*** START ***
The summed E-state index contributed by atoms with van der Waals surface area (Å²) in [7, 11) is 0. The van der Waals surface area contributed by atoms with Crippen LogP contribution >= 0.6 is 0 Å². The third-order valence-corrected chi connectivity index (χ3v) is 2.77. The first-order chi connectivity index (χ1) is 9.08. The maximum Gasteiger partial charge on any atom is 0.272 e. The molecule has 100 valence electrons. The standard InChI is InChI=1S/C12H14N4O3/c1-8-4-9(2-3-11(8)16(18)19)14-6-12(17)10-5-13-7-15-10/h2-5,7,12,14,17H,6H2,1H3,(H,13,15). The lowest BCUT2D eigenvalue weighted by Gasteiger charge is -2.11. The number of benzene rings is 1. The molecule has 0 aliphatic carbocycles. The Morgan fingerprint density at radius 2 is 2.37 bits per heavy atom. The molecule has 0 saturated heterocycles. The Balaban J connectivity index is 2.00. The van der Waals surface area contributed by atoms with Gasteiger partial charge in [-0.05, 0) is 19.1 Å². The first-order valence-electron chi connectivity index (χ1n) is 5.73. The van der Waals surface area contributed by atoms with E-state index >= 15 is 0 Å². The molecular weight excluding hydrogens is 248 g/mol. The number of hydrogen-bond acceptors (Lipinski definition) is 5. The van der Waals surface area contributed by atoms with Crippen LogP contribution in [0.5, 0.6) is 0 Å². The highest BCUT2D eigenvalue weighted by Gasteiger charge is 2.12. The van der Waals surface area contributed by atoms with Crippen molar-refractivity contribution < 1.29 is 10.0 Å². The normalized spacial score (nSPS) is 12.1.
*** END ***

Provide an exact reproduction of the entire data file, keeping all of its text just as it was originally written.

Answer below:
The summed E-state index contributed by atoms with van der Waals surface area (Å²) in [7, 11) is 0. The van der Waals surface area contributed by atoms with Crippen LogP contribution >= 0.6 is 0 Å². The third-order valence-corrected chi connectivity index (χ3v) is 2.77. The first-order chi connectivity index (χ1) is 9.08. The maximum Gasteiger partial charge on any atom is 0.272 e. The molecule has 100 valence electrons. The standard InChI is InChI=1S/C12H14N4O3/c1-8-4-9(2-3-11(8)16(18)19)14-6-12(17)10-5-13-7-15-10/h2-5,7,12,14,17H,6H2,1H3,(H,13,15). The lowest BCUT2D eigenvalue weighted by Gasteiger charge is -2.11. The number of benzene rings is 1. The molecule has 0 aliphatic carbocycles. The Morgan fingerprint density at radius 2 is 2.37 bits per heavy atom. The molecule has 0 saturated heterocycles. The Balaban J connectivity index is 2.00. The van der Waals surface area contributed by atoms with Gasteiger partial charge in [-0.05, 0) is 19.1 Å². The first-order valence-electron chi connectivity index (χ1n) is 5.73. The van der Waals surface area contributed by atoms with E-state index >= 15 is 0 Å². The molecular weight excluding hydrogens is 248 g/mol. The number of hydrogen-bond acceptors (Lipinski definition) is 5. The van der Waals surface area contributed by atoms with Crippen LogP contribution in [0.5, 0.6) is 0 Å². The highest BCUT2D eigenvalue weighted by Gasteiger charge is 2.12. The van der Waals surface area contributed by atoms with Crippen molar-refractivity contribution < 1.29 is 10.0 Å². The normalized spacial score (nSPS) is 12.1.